Florida A&M University announced in May 2022 that a portion of Wahnish Way would be
closed due to safety concerns. There was also the construction of the Will Packer Amphitheater
during that time, as well as the establishment of the COVID-19 testing and vaccination center
located on Wahnish Way. The gates remained on Wahnish Way until now.
Since then, students have complained about the purpose of the gate in the first place, which has
slowed them down and prevented them from getting to classes or other events on time.
Darryll Lewis, a fourth-year public relations major here at FAMU, expresses his gratitude for the
removal of the gates.
“I’m glad they removed the gates because they created more traffic on Wahnish Way and were
an eyesore on the campus.”
In a previous report, “What the new security gates mean for Wahnish Way,” by the Famuan,
Chief of Police, Terence M. Calloway, who serves as the Florida A&M University Assistant
Vice President for Campus Safety and Service, stated that the gates would not come down
permanently until 2023.
Wahnish Way is the central road on campus, leading to Bragg stadium, financial aid and the
CASS building to name a few. The gate being in place intensified the large gathering of students
walking to class.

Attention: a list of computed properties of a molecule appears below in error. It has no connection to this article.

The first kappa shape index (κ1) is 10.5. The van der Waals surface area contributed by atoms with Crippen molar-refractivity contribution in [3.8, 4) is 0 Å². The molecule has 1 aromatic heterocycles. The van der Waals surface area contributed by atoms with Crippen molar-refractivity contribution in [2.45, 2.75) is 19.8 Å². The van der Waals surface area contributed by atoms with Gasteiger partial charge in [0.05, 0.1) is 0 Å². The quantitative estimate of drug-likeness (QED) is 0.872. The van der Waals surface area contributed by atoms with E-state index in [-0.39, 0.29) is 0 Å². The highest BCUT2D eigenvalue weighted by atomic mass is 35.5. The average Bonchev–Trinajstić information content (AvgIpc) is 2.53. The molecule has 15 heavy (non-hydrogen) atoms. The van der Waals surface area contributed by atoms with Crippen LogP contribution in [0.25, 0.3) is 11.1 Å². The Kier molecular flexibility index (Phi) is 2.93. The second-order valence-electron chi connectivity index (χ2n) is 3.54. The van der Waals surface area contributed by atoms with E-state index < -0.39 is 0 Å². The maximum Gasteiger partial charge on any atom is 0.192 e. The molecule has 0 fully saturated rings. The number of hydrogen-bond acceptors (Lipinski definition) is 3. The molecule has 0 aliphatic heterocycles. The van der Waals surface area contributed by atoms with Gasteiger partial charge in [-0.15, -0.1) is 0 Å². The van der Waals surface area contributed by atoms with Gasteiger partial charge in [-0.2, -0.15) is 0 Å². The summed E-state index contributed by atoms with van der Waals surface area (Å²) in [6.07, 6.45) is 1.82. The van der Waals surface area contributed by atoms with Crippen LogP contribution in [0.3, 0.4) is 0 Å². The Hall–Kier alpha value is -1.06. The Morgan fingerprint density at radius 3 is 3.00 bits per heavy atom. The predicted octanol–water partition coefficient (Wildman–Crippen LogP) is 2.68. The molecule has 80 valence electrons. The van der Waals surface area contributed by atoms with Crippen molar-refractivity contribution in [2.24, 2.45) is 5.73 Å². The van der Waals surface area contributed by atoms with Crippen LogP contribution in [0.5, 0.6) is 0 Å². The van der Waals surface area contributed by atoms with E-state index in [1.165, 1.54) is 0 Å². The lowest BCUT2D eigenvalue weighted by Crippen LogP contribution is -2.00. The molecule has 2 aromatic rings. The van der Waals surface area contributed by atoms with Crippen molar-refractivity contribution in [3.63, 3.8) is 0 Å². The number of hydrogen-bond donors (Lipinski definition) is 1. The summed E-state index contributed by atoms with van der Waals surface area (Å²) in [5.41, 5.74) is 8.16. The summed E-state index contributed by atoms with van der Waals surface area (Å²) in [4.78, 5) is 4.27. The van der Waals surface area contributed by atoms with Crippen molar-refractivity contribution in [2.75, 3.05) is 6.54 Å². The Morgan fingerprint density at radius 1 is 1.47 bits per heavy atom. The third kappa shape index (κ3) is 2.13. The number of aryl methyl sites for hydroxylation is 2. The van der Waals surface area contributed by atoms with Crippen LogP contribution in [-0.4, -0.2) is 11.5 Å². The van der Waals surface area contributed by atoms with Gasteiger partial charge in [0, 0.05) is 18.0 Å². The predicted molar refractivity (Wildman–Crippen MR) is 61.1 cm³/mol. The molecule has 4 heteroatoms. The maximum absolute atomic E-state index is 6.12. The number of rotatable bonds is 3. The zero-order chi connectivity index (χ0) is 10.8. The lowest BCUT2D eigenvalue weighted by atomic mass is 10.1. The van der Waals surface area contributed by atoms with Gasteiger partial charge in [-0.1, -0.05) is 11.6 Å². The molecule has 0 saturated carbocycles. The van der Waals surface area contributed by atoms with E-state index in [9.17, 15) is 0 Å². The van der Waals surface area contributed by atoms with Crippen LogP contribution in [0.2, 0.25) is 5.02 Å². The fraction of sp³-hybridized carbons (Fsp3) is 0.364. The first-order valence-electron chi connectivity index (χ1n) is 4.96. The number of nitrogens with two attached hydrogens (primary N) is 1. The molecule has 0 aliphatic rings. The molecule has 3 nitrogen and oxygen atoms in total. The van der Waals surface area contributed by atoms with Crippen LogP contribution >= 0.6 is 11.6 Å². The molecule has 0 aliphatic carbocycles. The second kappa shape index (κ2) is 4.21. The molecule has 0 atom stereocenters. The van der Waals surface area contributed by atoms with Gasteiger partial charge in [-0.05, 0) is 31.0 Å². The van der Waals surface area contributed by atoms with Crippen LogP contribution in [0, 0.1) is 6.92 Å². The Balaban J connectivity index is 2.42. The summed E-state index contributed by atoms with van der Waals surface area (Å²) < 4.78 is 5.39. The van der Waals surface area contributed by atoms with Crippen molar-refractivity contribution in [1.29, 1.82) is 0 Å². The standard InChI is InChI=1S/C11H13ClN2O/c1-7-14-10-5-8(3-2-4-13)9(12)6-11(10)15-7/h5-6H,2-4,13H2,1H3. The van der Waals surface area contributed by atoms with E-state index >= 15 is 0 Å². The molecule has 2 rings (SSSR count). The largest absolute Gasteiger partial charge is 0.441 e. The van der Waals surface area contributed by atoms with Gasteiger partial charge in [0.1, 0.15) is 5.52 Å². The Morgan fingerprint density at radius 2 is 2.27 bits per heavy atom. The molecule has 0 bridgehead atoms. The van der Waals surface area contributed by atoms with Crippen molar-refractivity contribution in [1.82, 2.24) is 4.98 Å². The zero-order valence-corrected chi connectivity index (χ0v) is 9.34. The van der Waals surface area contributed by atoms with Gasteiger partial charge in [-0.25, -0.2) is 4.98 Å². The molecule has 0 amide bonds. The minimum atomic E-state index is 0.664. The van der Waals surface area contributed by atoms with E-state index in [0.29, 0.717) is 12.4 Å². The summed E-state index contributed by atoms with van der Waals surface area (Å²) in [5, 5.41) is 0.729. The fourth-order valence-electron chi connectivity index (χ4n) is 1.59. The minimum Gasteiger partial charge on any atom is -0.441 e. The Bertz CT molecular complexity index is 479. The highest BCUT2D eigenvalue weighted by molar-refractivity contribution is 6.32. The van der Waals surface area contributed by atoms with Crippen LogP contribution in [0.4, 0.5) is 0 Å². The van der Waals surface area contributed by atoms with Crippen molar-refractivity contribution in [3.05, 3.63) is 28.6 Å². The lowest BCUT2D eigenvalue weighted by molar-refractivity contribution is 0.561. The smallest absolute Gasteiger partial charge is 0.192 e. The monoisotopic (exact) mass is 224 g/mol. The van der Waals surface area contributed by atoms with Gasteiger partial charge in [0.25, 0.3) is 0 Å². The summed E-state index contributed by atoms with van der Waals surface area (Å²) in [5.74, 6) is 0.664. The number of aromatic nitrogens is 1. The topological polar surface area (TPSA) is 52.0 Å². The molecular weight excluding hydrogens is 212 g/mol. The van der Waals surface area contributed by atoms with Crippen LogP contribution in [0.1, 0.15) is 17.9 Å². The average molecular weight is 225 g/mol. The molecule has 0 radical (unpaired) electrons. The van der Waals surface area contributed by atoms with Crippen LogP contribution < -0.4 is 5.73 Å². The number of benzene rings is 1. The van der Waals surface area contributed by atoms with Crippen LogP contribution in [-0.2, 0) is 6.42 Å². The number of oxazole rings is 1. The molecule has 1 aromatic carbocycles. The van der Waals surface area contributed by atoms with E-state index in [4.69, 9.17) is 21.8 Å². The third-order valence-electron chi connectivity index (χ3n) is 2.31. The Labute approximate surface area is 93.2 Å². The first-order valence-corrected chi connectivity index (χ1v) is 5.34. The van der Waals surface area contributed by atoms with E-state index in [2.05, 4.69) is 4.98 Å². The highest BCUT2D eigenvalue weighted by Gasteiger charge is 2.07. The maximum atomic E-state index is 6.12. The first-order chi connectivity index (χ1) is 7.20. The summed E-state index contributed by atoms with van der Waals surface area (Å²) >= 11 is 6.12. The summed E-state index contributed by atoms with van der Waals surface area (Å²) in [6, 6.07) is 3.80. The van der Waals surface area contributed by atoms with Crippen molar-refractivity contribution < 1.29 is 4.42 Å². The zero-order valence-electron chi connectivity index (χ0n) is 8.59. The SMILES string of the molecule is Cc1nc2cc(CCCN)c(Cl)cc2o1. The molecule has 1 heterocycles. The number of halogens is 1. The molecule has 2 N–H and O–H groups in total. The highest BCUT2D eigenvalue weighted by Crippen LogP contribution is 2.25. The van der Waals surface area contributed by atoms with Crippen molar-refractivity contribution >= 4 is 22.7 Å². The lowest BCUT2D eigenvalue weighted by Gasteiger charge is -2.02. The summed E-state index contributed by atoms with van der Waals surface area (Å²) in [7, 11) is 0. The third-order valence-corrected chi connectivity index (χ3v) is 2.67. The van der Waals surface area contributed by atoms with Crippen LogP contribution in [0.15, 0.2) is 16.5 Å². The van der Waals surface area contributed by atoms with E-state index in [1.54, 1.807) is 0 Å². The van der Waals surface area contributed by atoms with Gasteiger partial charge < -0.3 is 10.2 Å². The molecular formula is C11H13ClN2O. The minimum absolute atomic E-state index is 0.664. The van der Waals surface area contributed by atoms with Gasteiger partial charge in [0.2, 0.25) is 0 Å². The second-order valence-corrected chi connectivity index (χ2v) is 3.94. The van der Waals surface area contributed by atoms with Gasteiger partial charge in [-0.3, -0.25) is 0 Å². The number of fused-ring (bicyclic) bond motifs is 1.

Jefferson Walker, a three-year public relations major at Florida A&M University, attended the
Student Government Associations meeting when the idea of removing the security gate was
discussed. In addition, security gates were discussed and when they could be put back up after
the parade on Wahnish Way.
“It was discussed at the SGA meeting. We haven’t discussed putting it back yet,” said Walker.
“They removed them so the parade floats can get through and other wide load vehicles.”
It is unclear if the security gates on Wahnish Way prevented car accidents and injuries on that
road. However, taking the gate down for a period of time may result in more cars traveling down
this street. The influx of students walking down that street may cause tension between drivers.
Before crossing the street, students should keep an eye out for cars passing by and look both
ways before crossing the street.